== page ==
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One of the most fascinating concepts in the Bible is the creation of the 12 tribes of Israel, establishing a connection from the old to the new covenant of Christ. Out of the line of Israel, we see 12 tribes established, and then, we see 12 disciples established from various backgrounds. Each tribe had a responsibility and significant role for the nation of God’s people. As we acknowledge the Lord’s plan for His people, we can gain a better understanding of what each tribe is known for.

The 12 tribes of Israel.

The 12 tribes of Israel came from Jacob’s 12 sons, with each tribe named after one of Jacob’s children or grandchildren. When we look at Jacob’s story, we see the Lord choosing to use his broken family for a significant purpose. Jacob was tricked into marrying Leah, then married her sister, Rachel, and then the women fought over who could produce children to the point of giving their servants Zilpah and Bilhah to their husband.

From these four women in a challenging life situation came the 12 tribes of Israel. Let’s examine the sons of Israel, or Jacob, in order, what their names mean, and what each tribe is known for.


Reuben’s tribe had territory east of the Dead Sea. They weren’t blessed like they could’ve been because Reuben sinned against his father with Bilhah, as detailed in Genesis 35:22.


Simeon’s tribe had territory far west of the Dead Sea. Because Levi and Simeon took out their anger in violence when trying to avenge their sister, Dinah, Genesis 49:5-7 tells us that the brothers were punished by being scattered.


Levi’s tribe was a group of priests in Israel. Levi was also punished due to his violence with Simeon and told that his tribe would be scattered. Levi’s tribe was different from the others because they were priests and not counted in Israel’s census, as explained in Numbers 1:49. Moses’ brother, Aaron, led the Levitical priests. The Levites were set apart for a unique purpose: to serve their lives in ministry to God.


Judah was a redemptive character because although he didn’t want to kill Joseph, selling Joseph into slavery was his idea, as detailed in Genesis 37. Then, he was the brother who wouldn’t leave Benjamin, but Jacob significantly blessed Judah’s tribe. Jacob gave him the blessing of royalty because Jesus, the Savior, would come from Judah’s line, according to Matthew 1:3. Judah’s territory was the southwest region.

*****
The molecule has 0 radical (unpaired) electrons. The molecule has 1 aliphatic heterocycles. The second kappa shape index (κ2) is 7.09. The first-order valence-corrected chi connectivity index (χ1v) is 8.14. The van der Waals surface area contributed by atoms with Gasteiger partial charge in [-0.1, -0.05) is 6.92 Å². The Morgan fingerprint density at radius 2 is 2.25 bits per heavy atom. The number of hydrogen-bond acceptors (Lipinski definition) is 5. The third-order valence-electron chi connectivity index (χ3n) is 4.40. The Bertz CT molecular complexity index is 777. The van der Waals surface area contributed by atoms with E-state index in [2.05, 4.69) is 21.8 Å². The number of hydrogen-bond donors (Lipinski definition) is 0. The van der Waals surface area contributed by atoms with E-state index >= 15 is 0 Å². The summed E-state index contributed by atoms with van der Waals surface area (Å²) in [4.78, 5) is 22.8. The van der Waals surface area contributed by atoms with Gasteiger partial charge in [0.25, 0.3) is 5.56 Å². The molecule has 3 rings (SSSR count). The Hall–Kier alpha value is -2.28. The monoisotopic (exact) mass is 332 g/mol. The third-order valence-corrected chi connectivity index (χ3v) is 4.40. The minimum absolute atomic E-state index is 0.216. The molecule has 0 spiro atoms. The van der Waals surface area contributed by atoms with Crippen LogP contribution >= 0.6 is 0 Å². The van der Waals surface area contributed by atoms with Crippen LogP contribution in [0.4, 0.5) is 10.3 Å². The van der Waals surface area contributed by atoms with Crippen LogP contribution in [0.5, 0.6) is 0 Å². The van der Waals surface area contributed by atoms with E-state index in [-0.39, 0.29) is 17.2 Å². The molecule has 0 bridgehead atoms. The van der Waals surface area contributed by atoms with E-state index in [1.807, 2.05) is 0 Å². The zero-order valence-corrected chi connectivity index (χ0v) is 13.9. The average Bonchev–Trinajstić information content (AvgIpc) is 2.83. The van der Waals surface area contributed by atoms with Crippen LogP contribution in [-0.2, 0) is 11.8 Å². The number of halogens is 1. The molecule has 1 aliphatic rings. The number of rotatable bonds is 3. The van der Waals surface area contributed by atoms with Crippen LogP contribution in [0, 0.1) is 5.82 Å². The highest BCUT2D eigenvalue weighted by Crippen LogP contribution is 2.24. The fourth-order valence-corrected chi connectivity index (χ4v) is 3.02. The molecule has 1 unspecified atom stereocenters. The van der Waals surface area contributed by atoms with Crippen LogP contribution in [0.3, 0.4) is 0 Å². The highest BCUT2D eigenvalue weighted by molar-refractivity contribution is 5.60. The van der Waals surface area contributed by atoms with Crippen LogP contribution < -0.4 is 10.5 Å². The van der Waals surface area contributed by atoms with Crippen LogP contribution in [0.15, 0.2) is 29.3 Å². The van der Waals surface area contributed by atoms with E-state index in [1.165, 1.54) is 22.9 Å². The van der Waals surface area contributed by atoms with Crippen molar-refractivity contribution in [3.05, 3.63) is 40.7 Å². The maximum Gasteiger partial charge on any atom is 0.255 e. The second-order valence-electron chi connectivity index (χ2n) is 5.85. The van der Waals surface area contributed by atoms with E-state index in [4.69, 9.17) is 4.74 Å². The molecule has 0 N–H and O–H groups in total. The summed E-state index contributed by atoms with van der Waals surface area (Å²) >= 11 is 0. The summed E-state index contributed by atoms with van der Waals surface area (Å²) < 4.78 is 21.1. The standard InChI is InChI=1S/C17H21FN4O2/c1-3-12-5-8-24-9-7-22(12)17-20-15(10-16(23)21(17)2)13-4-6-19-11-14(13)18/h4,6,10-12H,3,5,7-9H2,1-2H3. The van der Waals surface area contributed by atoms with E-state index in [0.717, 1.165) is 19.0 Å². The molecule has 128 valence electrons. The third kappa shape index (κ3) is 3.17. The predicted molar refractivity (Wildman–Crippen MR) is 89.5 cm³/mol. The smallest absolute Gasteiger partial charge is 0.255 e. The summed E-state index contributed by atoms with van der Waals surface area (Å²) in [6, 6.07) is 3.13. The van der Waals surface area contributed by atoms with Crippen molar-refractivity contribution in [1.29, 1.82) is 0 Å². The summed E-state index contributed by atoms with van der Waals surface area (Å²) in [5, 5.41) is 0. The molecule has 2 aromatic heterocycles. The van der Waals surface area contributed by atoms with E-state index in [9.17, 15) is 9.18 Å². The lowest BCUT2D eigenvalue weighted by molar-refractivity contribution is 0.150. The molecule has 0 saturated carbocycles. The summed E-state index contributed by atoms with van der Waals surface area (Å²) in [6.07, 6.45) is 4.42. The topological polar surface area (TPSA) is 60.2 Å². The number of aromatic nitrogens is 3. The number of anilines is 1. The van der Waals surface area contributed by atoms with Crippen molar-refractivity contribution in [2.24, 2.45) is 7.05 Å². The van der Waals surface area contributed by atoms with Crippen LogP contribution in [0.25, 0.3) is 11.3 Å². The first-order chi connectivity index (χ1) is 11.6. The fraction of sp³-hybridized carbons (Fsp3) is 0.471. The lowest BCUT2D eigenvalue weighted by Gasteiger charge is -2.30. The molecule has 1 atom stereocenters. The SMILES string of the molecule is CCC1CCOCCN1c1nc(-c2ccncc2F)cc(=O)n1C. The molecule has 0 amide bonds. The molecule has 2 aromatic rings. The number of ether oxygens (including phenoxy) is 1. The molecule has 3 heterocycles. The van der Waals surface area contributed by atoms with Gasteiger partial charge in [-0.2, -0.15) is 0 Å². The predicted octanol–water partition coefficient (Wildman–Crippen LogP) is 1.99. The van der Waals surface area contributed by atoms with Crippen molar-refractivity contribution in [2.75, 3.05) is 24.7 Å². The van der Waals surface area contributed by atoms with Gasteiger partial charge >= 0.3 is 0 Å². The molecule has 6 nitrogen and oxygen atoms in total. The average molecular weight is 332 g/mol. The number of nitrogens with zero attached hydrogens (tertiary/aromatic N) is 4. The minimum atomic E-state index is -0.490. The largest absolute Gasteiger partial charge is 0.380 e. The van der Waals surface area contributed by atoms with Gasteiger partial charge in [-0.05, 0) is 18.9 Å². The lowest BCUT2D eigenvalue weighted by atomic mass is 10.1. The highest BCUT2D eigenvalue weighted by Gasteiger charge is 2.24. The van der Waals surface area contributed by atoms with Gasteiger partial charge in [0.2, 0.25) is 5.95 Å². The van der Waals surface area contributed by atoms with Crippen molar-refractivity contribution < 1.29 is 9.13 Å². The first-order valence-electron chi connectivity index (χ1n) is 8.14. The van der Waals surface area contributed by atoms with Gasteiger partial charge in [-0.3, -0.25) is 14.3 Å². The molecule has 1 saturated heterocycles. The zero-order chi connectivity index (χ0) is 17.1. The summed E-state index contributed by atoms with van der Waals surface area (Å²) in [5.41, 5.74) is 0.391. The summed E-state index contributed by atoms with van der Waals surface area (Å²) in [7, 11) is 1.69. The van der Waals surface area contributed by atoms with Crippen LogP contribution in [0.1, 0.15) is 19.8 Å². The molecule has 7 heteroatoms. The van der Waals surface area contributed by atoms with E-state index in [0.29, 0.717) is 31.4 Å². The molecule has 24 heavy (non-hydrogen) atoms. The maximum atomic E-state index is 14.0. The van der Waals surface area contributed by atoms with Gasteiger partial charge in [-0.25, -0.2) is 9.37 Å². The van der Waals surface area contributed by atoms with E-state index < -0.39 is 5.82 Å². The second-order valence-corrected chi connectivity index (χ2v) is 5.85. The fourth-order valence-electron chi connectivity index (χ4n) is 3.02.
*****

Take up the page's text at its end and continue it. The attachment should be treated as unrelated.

Genesis 49:16-18 describes Dan’s tribe as providing justice for the nation. His tribe was located east of the Meditteranean.


Naphtali’s tribe, located north of Galilee, produced freedom and beauty according to Genesis 49:21.


Gad’s tribe, located east of the Jordan River, was said to be attacked by raiders, but Genesis 49:19 tells us that they eventually attacked back.


Genesis 49:20 tells us that Asher’s food was said to be rich. Asher’s tribe was located northwest of the Mediterranean.


Issachar’s tribe was located southwest of Galilee in northwest Israel. Genesis 49:14-15 tells us that Jacob described him as a lying down donkey and said they’d do forced labor.


Zebulon’s tribe was located on the northeast side of Israel. Genesis 49:13 tells us they were blessed to live close to the seashore as a haven for ships.


Manasseh was Joseph’s oldest son. Genesis 48:13-22 tells us that Joseph’s tribe was broken into two names after his sons. Manasseh was given the most land and was placed over the Jordan River.


Ephraim was Joseph’s second-born son. His land was situated south of Manasseh’s and west of the Jordan River. However, Ephraim was blessed with Jacob’s right hand instead of his older brother. Jacob went against tradition by giving Ephraim a more significant blessing. Jacob gave Ephraim and Manasseh the ridge from the Amorites.


The name Benjamin means “son of the right hand” or “son of the south.” Genesis 49:27 says his tribe is described as conquerors and ravenous wolves. Benjamin’s land was situated south of Ephraim and the Jordan River and north of Judah and the Dead Sea.

Why did God choose these tribes?

When we discuss God being the “God of Isaac, Abraham, and Jacob,” these men are known as the patriarchs of the faith. These three men had one calling: to make a great nation for God’s glory. The 12 tribes were chosen because they were from Abraham’s line and because they were the beginning of the nation of Israel. When we think about the purpose of these tribes of Israel to become a nation that outnumbers the stars, we connect to the disciples who were sent to spread the gospel throughout the world. Both instances were linked to the building of God’s family.

What happened to the 12 tribes?

The 12 tribes of Israel eventually split into a northern and southern region. When the nation split into two kingdoms after Solomon’s death, Judah remained faithful to David. The southern kingdom consisted only of Benjamin and Judah’s tribe and became the kingdom of Judah, with Jerusalem as the capital. Bethlehem, where Jesus was born, was located in Judah. Because of attacks from outside nations, the only two official countries left today include Judah and Israel. Others have overtaken many of the lands that belonged to the tribes.

Why should Christians know about these tribes?

It’s essential that Christians know the history of the founders of our faith. The Messiah came from the line of Judah, so we should celebrate the work and honor Israel’s history. In the Abrahamic Covenant, God promised to bless those who bless Israel and dishonor those who curse them. As we explore the history of the 12 tribes of Israel, we can learn of the ultimate redemption plan of Jesus, who would one day come from this nation.

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